By Patricia Sands, WTC Stratcom
The wheelchair basketball players crashed into a pile and a wheelchair turned over with its rider still holding on. With one swift and very strong movement, however, SPC Blake McMinn jumped the wheelchair straight in to the air and got himself and his wheelchair right up again. It came down with such force that he and his wheelchair bounced up in the air. It was a combo of gymnastics and martial arts. In a split second he was barreling down the lane, blocking the ball from another player. It was super human. These powerful Soldiers play one mean game of round ball.
McMinn’s feat also changed what I thought I knew about wheelchairs and the people in them. My Dad was paralyzed from a left-side stroke and it was my great honor to be a big part of his life during his recovery. That said, my Dad was older and frail, while these young athletes are not. They are strong, competitive, and agile. Watch them for a second and you see their ability—not their disability. They take a knock and can give a few out. They are athletes, and as one player said, “We came ready to deliver a whoopin’ to the Marines.”
The two players in the above picture are, right to left, SGT Delvin Maston and SPC Blake McMinn. They are teammates and battle buddies who had similar paths and experiences in their Army careers. For example, they were in the same battalion of 3,500 Soldiers; one was in Bravo Company and the other in Charlie Company. They served in the same place and same time. They were both injured in combat, both had amputations, and both had the same therapist during their recoveries. Yet they had never met. It was through their love of basketball that their paths finally crossed.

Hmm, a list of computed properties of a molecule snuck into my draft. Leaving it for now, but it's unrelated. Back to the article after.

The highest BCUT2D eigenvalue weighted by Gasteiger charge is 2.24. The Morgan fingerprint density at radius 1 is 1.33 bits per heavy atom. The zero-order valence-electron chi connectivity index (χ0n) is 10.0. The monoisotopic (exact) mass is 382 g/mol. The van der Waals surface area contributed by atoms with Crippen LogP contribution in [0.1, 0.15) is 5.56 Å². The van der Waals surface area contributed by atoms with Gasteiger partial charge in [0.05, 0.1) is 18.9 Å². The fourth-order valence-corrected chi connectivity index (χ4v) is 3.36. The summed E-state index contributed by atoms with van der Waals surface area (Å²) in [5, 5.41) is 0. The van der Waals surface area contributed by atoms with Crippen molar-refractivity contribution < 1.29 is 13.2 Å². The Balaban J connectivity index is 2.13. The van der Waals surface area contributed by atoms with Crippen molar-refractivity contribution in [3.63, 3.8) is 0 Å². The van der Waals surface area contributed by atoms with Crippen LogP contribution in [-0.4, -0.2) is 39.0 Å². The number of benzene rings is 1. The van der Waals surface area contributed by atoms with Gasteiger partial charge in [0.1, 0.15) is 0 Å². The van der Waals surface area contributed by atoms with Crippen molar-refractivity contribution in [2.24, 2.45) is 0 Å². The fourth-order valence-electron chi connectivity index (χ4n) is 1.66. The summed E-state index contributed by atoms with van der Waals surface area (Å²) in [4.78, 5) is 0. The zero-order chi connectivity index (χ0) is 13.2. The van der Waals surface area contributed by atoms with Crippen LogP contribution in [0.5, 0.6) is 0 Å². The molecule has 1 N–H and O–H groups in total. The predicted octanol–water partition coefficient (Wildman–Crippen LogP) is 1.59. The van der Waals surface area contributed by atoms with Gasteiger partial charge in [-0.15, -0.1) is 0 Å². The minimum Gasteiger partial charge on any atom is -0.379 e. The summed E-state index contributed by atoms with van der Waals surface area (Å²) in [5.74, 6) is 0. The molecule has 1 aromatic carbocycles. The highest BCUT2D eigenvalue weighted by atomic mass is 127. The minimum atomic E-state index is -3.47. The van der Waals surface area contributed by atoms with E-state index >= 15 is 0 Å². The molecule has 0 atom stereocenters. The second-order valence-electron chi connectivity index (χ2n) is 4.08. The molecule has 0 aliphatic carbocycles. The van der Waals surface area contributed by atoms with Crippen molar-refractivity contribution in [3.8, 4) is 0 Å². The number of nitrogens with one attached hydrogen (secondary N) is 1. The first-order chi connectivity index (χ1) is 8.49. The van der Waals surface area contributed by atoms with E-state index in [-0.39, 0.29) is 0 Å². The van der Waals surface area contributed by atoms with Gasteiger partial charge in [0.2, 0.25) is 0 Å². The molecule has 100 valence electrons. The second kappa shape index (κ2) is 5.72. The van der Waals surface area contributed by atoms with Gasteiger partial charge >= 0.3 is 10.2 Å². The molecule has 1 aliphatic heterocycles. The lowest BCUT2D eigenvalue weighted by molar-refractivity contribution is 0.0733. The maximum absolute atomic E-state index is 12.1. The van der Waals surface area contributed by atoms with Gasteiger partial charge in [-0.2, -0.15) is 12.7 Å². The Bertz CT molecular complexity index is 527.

Adaptive sports play a big and positive part in these two Soldiers’ recovery. McMinn, for example, plays for coach Doug Garner at the University of Texas/Arlington (UTA). UTA is one of seven colleges in the nation that has a wheelchair basketball team. SPC McMinn has a scholarship from UTA that helps him finance his education. He intends to move forward with his accomplishments and his life. He will tell you that UTA and coach Garner are the best and hopes that this sport will be in all the colleges across the country, even though funding is a critical issue in continuing the sport at UTA.
McMinn’s battle buddy, SGT Maston, thought his days of playing basketball were over when he had his leg amputated. He said he wasn’t out of the hospital two weeks before he was visited by wheelchair basketball players who encouraged him to try. He didn’t want to—but he tried and when he went to shoot, he missed. They gave him a good natured ribbing as only a peer can. They told him not to worry about it. As Maston explained, “They told me I played the same before my injury.” That’s all it took. He kept up with practicing wheelchair basketball and realized that he loved it. He said that Warrior Games wheelchair basketball player SPC Juan Soto came forward to him during that time and played a big part in helping him develop his skills. Maston now plays for the San Antonio Spurs wheelchair basketball team.
One can quickly see how supportive and close these players are with each other—on and off the court. One can also see how sports brings them together, teaches them skills, and gives them confidence. The way that life has woven these players together in the past, only tells me the best is yet to come. They are battle buddies, teammates, and friends for life. For the other wounded, ill, and injured across our nation, they are shining examples of how they can move forward with their challenges and brilliantly succeed.
In conclusion, I am sure that these Soldiers will handle any bumps in the road with stride, and I am equally sure they will take the corners on one wheel.